>occurred, possibly even further down than a debugger allows you to
>traverse back up the stack with. Also, many (most?) debuggers allow
>you to step over the assertion, which would allow you to debug your
>exception trapping code. To my mind asserts are for debugging and
>exceptions are for error handling.
OK, but does that mean that operator new should assert rather than throw?
These are both resource acquisition errors.
>Well, I don't know BeOS, but if it supports mutexes then you can
>emulate a condition, much as we did for Win32. The emulation will be
>much more efficient if BeOS has a counting semaphore, though. Does
It has a counting semaphore and nothing else (no mutexes etc), there is
also no user-defined upper limit to the semaphore (like POSIX), and it's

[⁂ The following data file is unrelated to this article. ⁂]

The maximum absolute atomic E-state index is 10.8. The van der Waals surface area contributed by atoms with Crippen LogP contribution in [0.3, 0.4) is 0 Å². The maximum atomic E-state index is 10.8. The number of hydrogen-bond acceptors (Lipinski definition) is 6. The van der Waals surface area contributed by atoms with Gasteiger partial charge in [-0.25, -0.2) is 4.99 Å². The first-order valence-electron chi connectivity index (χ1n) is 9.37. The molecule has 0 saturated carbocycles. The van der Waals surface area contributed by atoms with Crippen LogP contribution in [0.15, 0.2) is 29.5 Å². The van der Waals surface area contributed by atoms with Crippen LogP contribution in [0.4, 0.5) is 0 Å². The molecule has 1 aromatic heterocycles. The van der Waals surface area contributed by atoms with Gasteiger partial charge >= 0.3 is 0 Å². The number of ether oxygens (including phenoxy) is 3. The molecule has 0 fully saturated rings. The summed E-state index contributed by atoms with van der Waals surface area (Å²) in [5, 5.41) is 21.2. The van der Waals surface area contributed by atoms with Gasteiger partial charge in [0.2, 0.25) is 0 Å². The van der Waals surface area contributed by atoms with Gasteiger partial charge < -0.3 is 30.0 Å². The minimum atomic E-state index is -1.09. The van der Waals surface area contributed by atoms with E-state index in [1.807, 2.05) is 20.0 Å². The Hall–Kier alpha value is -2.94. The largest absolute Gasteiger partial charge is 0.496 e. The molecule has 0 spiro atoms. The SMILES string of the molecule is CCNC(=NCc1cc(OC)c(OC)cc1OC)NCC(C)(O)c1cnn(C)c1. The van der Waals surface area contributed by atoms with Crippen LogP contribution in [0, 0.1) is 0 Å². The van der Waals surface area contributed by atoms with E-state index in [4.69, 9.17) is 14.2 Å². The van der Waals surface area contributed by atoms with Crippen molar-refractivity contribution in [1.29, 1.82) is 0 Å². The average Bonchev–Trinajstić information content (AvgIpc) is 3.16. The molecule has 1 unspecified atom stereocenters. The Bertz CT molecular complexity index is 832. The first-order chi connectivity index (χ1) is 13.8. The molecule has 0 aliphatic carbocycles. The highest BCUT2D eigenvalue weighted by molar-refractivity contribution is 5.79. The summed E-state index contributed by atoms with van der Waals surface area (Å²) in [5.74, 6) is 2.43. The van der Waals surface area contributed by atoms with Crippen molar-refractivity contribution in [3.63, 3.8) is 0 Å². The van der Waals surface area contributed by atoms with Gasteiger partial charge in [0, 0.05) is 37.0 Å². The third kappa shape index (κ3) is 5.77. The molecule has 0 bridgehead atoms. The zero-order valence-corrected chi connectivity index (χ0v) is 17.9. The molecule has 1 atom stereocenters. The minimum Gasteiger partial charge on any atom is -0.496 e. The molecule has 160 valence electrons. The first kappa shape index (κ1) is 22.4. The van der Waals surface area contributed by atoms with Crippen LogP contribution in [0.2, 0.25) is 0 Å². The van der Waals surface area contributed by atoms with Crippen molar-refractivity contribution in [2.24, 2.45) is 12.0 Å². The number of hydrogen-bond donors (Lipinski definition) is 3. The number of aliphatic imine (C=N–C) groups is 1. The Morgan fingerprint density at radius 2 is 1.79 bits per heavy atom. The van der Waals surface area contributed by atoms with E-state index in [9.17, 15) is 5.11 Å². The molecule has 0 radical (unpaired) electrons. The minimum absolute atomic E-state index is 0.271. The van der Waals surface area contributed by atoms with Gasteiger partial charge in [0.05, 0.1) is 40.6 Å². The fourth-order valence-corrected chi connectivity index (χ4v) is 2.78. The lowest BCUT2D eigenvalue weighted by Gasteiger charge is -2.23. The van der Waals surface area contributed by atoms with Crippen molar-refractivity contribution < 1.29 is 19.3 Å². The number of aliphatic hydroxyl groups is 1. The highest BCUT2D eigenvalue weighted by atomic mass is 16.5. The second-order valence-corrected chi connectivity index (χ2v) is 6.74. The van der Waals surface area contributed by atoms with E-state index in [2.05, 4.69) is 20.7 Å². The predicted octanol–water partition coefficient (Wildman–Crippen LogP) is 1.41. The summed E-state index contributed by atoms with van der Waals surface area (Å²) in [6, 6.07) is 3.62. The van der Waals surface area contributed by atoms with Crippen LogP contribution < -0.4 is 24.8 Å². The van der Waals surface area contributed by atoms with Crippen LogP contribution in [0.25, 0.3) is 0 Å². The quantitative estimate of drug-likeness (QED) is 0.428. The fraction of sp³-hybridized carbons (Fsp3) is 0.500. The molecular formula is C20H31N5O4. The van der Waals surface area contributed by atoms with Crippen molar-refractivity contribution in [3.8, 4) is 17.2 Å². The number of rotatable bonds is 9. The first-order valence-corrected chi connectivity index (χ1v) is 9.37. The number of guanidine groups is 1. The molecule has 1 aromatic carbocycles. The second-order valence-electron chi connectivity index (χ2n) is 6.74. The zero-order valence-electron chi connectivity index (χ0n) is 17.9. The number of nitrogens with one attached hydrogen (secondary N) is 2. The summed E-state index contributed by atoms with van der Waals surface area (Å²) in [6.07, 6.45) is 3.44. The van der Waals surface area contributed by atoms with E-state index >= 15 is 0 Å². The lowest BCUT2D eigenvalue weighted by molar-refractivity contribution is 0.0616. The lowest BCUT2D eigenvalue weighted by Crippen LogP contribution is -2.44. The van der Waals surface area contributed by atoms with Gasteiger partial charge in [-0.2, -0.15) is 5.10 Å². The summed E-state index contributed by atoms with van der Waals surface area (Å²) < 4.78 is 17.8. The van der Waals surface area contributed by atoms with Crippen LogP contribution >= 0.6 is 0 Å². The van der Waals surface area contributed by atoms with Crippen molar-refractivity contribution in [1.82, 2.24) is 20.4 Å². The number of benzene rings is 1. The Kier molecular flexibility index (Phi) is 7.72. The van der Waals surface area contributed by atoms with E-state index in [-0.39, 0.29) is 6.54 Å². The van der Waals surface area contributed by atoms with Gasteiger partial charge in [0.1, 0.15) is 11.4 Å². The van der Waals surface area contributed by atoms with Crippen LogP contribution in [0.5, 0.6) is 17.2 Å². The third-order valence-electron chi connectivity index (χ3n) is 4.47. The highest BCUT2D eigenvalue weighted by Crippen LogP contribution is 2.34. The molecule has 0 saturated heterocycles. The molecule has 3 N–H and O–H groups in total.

not FIFO as far as know (does that matter?).
>Even the POSIX specific stuff isn't always 100% portable and/or
>detectable. For example, pthread_yield() does not appear to be
>universally available, nor is there a defined macro that indicates
>it's presence or not. Though I could be wrong. I'm not a POSIX
>programmer and have relied on research and input from others.
It's got no macro, because it doesn't exist as far as POSIX is concerned:
POSIX used sched_yield() for this, and it's predicated on:
defined(_POSIX_PRIORITY_SCHEDULING) && (_POSIX_PRIORITY_SCHEDULING > 0)
Presumably pthread_yield() is specific to one particular vendor?
- John Maddock